In cases of particularly serious violations affecting the trust between the employer and the employee, courts also accept immediate termination without prior warning.
The interpretation by the courts of “particularly serious violations” range from the theft of a piece of cake (Federal Labour Court Ref: 2 ARZ 3/83) to working in a third-party company when on sick leave.
Munich Higher Labour Court 6 Sa 96/82
An employee who is incapable of working and on sick leave, and who works at home for private purposes (here: painting and decorating) may generally be dismissed.
Rhineland Palatinate Higher Labour Court Sa 979/99
The management is not obliged to inform the works council about the surveillance of employees.
Federal Labour Court 1 ABR 26/90
In certain cases, employers may commission a private investigator to observe a seriously negligent employee, and may even send the investigator’s invoice to the dismissed party. This was reported by the information service “Arbeitsrecht kompakt” (Compact Labour Law) in connection with a ruling by the Cologne Higher Labour Court.
In the case in question, an employee had for years conducted banking transactions during his working hours and, as a second job, had filled up cigarette machines.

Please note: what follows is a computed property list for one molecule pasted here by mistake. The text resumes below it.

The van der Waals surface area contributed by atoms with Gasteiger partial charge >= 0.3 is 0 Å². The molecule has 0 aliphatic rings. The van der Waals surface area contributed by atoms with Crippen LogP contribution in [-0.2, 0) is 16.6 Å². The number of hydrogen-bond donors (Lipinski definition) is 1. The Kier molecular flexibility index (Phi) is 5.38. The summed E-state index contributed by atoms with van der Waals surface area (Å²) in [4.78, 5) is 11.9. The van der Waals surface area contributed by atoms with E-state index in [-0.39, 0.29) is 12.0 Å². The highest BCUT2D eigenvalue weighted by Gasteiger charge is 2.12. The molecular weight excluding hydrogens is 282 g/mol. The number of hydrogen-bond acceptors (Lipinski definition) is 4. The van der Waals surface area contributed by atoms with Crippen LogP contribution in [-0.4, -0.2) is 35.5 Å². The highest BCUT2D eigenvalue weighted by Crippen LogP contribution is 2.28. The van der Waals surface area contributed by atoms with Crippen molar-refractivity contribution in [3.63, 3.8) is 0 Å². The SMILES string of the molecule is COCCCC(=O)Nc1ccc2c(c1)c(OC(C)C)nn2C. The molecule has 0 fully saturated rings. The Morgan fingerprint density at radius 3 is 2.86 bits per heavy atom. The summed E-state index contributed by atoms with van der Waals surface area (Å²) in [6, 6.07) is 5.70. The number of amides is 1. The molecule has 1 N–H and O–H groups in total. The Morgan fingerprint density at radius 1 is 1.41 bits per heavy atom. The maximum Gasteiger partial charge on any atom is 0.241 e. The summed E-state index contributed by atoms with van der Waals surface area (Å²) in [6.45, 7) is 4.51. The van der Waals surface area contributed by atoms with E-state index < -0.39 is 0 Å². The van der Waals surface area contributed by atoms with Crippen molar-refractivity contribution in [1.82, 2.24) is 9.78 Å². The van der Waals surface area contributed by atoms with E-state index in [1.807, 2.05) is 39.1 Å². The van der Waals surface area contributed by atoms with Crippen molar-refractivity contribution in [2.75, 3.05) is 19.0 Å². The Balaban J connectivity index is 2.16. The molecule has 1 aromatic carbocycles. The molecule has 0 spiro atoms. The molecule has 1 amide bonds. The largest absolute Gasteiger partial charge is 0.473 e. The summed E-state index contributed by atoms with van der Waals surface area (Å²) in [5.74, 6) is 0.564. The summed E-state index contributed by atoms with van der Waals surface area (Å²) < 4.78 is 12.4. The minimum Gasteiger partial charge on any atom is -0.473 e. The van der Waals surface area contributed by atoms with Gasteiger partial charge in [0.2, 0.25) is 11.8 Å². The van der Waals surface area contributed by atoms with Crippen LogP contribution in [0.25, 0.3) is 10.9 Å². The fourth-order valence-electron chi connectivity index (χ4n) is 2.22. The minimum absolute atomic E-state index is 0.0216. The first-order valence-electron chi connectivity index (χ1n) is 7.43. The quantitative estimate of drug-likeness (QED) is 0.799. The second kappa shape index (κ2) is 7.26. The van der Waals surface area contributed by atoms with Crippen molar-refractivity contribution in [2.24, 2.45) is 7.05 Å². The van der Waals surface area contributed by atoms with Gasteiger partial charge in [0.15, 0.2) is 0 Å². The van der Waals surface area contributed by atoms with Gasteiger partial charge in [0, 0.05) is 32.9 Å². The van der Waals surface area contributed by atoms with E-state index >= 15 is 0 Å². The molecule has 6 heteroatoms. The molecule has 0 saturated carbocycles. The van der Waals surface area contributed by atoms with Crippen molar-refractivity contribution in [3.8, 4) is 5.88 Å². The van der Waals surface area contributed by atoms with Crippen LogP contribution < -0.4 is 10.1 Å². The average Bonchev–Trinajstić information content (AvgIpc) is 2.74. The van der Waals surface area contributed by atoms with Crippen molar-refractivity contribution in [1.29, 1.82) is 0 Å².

Cologne Higher Labour Court 6 (3) sa 194/03
Covert video surveillance is permissible when losses of goods have occurred and the use of hidden cameras offers the opportunity to identify the offender.
Federal Labour Court 5AZR116/86
Employers may have employees on sick leave monitored by private investigators and, if the suspicion is justified, charge them the costs incurred.
See also: Rhineland Palatinate Higher Labour Court Ref. 5 Sa 540/99
Kassel Federal Labour Court 8 AZR 5/97
If the party commissioning a private investigation firm is a businessman or a freelancer, the invoice of such firm is, as a rule, deductible as a business expense.
Hesse Fiscal Court 8 K 3370/88
When a private investigator is commissioned, the necessity for and the scope of the investigations must be proved by the submission of written investigation reports.
Düsseldorf Higher Labour Court 7TA 243/94
Test purchases are sufficient as evidence.
Kaiserslautern Labour Court 5 CA 119/84
If an applicant has submitted false certificates and references to his subsequent employer, he must also pay him damages after dismissal. The Cologne Higher Labour Court ruled that the remuneration paid, including employers’ contributions to social insurance, must be paid back. The employer must be able to rely on job references being true and correct.
Cologne Higher Labour Court 11 Sa 1511/99